Following massive international pressure, Filipino journalist Maria Ressa is released on bail

Maria Ressa, editor of the website, Rappler, was arrested in connection with a case of libel under a draconian anti-cybercrime law. The offending article was however published months before the law even took effect

February 15, 2019 by Peoples Dispatch
Maria Ressa's site, Rappler, has run a number of stories critical of the Filipino government's crackdown on drugs which has led to over 14,000 deaths.

Authorities in the Philippines on Wednesday arrested award-winning journalist, Maria Ressa, on charges of libel, which carries a prison term of 12 years. Ressa is the editor of the site, Rappler, which has criticized the anti-drug policies of the Rodrigo Duterte government. In the aftermath of massive international pressure and condemnation of the arrest by various human rights groups, authorities released her on bail on Thursday, for which she had to pay $1,900.

“What we are seeing is death by thousand cuts to our democracy… (My arrest) is about abuse of power and weaponization of the law,” 55-year-old Ressa told reporters just outside the Manila court after being released on her bail. The case against Ressa was filed by a businessman, who objected to a 2012 article about his alleged links with a judge. The case was filed under a draconian law against cybercrime in the country which took effect months after the article was published and was used retroactively in the case. Rappler has also run critical stories, questioning the Duterte-led government’s deadly crackdown on drugs, which has so far led to over 14,000 deaths across the country.

“Let’s be clear: this very serious escalation is harassment of media is inconsistent with Philippine obligations to promote and protect freedom of expression.” David Kaye, the UN Special Rapporteur on the Promotion and Protection of the Right to Freedom of Opinion and Expression, tweeted on February 13.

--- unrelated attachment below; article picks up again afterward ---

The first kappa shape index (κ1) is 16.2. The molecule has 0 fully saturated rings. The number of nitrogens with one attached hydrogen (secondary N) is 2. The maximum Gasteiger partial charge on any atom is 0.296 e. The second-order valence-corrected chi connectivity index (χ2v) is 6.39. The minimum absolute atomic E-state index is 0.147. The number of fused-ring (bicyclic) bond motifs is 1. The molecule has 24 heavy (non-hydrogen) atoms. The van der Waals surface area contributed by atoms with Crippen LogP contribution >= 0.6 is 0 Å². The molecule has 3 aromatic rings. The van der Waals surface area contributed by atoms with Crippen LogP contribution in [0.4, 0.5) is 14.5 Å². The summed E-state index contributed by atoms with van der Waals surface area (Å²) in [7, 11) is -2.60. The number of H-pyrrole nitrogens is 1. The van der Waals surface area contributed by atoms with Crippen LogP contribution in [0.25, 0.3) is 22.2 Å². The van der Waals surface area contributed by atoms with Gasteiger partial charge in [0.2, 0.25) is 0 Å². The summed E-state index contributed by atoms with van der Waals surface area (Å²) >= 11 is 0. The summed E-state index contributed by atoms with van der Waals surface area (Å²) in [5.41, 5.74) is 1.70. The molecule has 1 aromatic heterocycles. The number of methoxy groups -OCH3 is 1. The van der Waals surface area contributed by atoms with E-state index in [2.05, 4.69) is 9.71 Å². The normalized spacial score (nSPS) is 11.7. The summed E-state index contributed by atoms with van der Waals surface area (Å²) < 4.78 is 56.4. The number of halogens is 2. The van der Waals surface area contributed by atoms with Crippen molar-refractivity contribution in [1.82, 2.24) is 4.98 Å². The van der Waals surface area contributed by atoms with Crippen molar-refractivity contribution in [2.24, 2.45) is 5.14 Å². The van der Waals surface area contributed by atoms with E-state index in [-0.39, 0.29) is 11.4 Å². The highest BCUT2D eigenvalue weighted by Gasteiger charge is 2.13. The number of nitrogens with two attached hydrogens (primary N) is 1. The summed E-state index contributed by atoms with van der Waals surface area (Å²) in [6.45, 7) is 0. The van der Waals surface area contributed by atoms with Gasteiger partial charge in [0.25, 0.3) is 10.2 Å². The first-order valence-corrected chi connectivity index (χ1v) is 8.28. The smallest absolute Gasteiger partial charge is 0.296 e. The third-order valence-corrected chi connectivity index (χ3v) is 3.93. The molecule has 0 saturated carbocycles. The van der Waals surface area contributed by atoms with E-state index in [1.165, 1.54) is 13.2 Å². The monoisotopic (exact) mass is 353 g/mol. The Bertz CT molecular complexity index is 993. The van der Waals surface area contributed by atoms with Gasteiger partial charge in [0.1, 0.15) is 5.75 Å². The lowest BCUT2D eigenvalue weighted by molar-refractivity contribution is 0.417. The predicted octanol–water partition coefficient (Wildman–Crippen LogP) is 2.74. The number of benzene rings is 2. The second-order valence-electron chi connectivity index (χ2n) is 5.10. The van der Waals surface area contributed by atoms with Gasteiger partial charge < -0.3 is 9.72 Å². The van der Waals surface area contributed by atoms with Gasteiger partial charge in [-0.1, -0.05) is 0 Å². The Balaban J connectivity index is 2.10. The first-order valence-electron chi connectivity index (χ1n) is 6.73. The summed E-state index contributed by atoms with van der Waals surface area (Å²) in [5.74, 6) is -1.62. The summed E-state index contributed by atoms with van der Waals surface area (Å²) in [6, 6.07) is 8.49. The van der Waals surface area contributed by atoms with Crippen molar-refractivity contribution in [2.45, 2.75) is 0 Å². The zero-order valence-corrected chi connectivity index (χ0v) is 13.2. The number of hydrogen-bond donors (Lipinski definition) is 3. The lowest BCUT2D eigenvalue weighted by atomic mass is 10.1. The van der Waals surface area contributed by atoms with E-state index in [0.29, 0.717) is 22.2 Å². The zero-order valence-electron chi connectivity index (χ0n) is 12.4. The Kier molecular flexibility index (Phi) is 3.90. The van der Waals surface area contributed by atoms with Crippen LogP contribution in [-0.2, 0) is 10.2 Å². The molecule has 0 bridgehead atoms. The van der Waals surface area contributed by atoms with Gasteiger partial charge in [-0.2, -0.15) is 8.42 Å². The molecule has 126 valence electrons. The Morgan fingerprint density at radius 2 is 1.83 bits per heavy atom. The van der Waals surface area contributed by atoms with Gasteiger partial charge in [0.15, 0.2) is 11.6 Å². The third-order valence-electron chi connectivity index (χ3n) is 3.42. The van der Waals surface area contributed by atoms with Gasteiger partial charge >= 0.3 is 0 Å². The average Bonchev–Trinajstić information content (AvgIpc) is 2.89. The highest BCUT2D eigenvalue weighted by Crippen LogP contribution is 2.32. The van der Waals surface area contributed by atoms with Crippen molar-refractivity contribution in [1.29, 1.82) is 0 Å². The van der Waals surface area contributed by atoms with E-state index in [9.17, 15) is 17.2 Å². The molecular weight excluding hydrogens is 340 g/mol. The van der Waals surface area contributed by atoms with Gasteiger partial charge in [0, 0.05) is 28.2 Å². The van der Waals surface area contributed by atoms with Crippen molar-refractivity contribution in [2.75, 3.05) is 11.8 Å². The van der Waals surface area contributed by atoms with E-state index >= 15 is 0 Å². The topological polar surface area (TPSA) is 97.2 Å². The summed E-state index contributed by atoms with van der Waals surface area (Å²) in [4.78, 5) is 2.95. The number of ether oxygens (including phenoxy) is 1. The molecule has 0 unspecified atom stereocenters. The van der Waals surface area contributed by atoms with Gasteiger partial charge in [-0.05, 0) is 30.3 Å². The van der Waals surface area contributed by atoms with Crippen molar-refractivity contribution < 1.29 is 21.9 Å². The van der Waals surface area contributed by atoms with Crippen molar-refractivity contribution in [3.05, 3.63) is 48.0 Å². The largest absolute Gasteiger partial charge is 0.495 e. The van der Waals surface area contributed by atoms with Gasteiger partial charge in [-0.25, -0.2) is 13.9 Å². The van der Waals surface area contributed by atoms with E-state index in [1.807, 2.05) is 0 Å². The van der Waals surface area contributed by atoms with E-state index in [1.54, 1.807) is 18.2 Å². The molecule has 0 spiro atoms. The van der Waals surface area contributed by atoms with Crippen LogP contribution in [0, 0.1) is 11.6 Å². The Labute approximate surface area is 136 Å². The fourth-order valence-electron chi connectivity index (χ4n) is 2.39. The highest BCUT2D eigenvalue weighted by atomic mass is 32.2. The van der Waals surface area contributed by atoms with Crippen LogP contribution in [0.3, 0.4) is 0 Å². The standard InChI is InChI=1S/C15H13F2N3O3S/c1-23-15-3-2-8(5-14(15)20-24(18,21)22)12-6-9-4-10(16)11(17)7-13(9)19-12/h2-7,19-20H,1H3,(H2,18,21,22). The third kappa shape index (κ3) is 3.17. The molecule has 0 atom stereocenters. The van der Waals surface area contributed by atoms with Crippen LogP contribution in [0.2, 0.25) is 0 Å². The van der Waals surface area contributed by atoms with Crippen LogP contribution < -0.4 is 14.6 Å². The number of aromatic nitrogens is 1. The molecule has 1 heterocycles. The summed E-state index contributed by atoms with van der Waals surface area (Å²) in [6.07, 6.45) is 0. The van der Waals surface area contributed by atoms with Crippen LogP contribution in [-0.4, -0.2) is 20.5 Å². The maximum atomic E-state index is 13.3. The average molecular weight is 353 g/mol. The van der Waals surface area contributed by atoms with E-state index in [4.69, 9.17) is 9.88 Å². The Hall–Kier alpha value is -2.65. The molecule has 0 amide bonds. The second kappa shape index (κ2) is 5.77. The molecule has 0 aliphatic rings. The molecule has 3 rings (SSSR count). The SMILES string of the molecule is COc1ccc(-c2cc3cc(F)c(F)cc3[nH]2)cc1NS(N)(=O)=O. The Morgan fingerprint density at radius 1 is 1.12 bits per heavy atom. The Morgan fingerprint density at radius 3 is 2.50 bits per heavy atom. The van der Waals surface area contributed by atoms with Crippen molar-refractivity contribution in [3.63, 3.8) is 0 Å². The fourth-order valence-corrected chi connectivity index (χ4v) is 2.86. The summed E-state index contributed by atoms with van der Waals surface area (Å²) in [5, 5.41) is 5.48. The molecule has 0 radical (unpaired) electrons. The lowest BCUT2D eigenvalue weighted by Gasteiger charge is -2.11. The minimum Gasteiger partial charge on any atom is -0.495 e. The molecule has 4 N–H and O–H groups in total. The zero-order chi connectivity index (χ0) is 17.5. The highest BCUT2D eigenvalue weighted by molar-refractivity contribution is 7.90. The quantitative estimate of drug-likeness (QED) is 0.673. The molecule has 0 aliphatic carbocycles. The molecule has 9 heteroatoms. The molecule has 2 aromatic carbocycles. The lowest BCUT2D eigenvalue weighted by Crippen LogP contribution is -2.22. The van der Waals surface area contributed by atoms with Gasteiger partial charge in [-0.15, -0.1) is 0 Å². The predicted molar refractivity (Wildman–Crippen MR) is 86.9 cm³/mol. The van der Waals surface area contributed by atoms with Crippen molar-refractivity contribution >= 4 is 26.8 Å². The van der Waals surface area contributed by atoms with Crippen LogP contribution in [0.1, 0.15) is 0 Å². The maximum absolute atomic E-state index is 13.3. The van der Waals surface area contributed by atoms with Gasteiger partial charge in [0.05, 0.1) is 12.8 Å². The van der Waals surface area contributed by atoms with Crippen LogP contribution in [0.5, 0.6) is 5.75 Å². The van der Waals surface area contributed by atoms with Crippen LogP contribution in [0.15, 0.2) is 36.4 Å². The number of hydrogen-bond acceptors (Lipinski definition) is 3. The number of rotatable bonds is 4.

The law against cybercrime, passed during the rule of former president Noynoy Aquino, was fiercely opposed by activists for being repressive.  “(Today) the very same law is being used against Ressa, in relation to a purported offense committed before the law’s passage. Ressa’s imprisonment is also happening amid attacks against progressive websites in the Philippines,” said activist Roberto Andres.

The National Union of Journalists of the Philippines, in a statement, condemned the arrest, calling it “a shameless act of persecution by a bully government”.

“This government, led by a man who has proven averse to criticism and dissent, now proves it will go to ridiculous lengths to forcibly silence a critical media and stifle free expression and thought,” the union said in a statement, adding that the arrest was brazenly politically motivated with the authorities’ threats and repeated targeting the Rappler’s team.